August 2010
Volume 10, Issue 7
Free
Vision Sciences Society Annual Meeting Abstract  |   August 2010
Spider-phobia influences conscious, but not unconscious, control of visually guided action
Author Affiliations
  • Kim-Long Ngan Ta
    University of British Columbia
  • Geniva Liu
    University of British Columbia
  • Allison A. Brennan
    University of British Columbia
  • James T. Enns
    University of British Columbia
Journal of Vision August 2010, Vol.10, 1069. doi:10.1167/10.7.1069
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      Kim-Long Ngan Ta, Geniva Liu, Allison A. Brennan, James T. Enns; Spider-phobia influences conscious, but not unconscious, control of visually guided action. Journal of Vision 2010;10(7):1069. doi: 10.1167/10.7.1069.

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Abstract

Fear of a stimulus can distort perception of its appearance (e.g., spiders: Rachman & Cuk, 1992; heights: Stefanucci & Proffitt, 2008). These studies have not distinguished between conscious perception versus the control of visually guided action (Milner & Goodale, 1995). In this study we tested spider-phobic (n=15) and non-phobic (n=20) participants in a visually guided pointing task that measured both conscious and unconscious aspects of visual-motor control. Participants made speeded pointing actions on a touch-screen to images depicting either negative or positive emotional content (spiders vs. pets). The pointing task was performed with visual attention either focused on the image (single task) or divided because participants were also identifying letters (dual task). This dual task disrupts the conscious planning of actions (as measured by action initiation time) but not their online control (as measured in movement time, pointing accuracy, and response to target displacement during the action) (Liu, Chua, & Enns, 2008). Pointing was controlled differently by spider-phobic than non-phobic participants. In the dual task, they showed greater interference for letter identification and slower pointing movement. In the single task, they showed less accuracy and greater sensitivity to image content, specifically avoiding the negative images when pointing. Yet, when attention was divided between images and letters in the dual task, measures of unconscious motor control showed no differences related to phobia; pointing speed, accuracy, and sensitivity to target displacement were unaffected by phobia or image content. These findings support the hypothesis that spider-phobia exerts its influence on the conscious, but not unconscious, control of visually guided action. They imply that the automatic pilot of the dorsal stream (Pisella et al., 2000), which is guided by the location of the images, is not influenced by their emotional content.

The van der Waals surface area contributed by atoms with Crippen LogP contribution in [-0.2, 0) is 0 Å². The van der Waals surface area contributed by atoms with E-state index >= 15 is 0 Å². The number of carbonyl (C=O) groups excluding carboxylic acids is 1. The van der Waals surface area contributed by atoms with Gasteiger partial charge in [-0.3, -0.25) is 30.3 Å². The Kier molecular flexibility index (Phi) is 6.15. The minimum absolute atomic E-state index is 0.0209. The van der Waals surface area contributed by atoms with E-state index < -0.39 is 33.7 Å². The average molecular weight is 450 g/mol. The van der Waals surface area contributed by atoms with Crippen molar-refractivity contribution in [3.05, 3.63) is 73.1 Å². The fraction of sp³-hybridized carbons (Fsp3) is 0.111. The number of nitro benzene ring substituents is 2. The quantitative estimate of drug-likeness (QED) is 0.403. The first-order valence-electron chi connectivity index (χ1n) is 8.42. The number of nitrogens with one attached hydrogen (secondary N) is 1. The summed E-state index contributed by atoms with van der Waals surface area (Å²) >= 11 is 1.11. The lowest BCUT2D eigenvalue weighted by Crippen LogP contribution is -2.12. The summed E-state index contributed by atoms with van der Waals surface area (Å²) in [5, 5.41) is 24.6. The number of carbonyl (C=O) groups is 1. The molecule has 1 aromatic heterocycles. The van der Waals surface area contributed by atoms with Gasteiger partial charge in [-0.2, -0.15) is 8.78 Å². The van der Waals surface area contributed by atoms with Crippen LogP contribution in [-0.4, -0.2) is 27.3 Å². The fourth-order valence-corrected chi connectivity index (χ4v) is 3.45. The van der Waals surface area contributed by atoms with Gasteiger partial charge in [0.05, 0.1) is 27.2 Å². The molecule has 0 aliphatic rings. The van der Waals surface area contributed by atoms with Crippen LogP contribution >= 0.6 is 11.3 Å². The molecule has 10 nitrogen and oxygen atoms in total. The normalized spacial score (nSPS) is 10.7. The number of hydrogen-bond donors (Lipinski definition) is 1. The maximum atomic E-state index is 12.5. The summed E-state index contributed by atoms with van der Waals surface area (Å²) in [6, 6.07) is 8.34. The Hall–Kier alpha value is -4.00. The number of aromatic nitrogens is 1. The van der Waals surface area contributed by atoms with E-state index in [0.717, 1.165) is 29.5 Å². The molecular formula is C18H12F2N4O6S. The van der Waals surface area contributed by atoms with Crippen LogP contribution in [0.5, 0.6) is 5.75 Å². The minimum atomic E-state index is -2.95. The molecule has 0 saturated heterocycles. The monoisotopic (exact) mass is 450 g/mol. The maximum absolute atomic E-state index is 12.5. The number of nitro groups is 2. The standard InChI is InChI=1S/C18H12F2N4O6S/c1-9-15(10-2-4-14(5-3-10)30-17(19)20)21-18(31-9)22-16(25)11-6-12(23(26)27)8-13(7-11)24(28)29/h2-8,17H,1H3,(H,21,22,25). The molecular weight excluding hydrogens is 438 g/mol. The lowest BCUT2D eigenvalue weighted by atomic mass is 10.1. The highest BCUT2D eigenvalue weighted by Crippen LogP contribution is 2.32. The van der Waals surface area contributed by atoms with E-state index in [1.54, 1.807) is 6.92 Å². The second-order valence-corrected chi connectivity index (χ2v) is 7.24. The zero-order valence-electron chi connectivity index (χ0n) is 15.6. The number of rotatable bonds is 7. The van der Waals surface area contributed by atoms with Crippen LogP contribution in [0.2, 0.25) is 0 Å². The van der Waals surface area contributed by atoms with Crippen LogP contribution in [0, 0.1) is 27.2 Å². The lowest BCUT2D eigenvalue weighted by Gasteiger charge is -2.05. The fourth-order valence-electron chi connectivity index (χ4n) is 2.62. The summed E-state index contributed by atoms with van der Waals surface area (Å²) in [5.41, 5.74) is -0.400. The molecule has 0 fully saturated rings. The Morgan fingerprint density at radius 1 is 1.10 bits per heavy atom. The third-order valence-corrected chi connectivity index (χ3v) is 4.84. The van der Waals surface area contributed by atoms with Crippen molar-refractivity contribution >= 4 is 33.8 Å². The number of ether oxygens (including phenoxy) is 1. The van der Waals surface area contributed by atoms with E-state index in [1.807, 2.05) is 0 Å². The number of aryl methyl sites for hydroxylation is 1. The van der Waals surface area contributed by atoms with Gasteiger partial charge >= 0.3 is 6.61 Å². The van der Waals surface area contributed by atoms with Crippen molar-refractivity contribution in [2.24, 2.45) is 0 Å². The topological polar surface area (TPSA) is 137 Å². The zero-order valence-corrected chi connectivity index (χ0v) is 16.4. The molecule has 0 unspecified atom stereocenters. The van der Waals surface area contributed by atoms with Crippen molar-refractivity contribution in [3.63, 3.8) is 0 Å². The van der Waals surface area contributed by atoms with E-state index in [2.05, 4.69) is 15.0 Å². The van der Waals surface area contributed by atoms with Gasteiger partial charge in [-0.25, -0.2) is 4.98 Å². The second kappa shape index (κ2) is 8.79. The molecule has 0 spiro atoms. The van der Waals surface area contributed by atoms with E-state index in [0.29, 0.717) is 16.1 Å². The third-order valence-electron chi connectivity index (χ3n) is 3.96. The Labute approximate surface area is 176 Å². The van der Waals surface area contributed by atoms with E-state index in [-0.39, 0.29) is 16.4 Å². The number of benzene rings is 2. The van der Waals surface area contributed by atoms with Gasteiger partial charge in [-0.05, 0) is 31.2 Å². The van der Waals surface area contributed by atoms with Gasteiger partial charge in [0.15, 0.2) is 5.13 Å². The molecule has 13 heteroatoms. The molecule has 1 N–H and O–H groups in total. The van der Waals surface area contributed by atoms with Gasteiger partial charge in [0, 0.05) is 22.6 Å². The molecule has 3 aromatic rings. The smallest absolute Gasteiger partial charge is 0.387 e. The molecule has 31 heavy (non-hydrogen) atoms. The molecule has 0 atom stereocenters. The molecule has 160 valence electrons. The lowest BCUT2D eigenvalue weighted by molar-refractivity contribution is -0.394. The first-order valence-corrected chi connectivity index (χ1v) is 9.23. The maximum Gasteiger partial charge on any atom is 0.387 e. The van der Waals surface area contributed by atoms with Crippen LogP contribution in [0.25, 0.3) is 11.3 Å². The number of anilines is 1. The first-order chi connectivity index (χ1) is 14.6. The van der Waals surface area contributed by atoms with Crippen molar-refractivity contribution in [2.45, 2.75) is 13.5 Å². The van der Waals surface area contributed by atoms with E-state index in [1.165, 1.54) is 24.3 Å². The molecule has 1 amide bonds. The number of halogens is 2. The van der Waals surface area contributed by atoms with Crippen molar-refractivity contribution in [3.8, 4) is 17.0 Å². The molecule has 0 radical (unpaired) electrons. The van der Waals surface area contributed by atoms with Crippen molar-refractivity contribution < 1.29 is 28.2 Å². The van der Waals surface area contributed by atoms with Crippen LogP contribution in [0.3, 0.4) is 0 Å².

Ngan Ta, K.-L. Liu, G. Brennan, A. A. Enns, J. T. (2010). Spider-phobia influences conscious, but not unconscious, control of visually guided action [Abstract]. Journal of Vision, 10(7):1069, 1069a, http://www.journalofvision.org/content/10/7/1069, doi:10.1167/10.7.1069. [CrossRef]
Footnotes
 UBC AURA Award, NSERC Discovery Grant.
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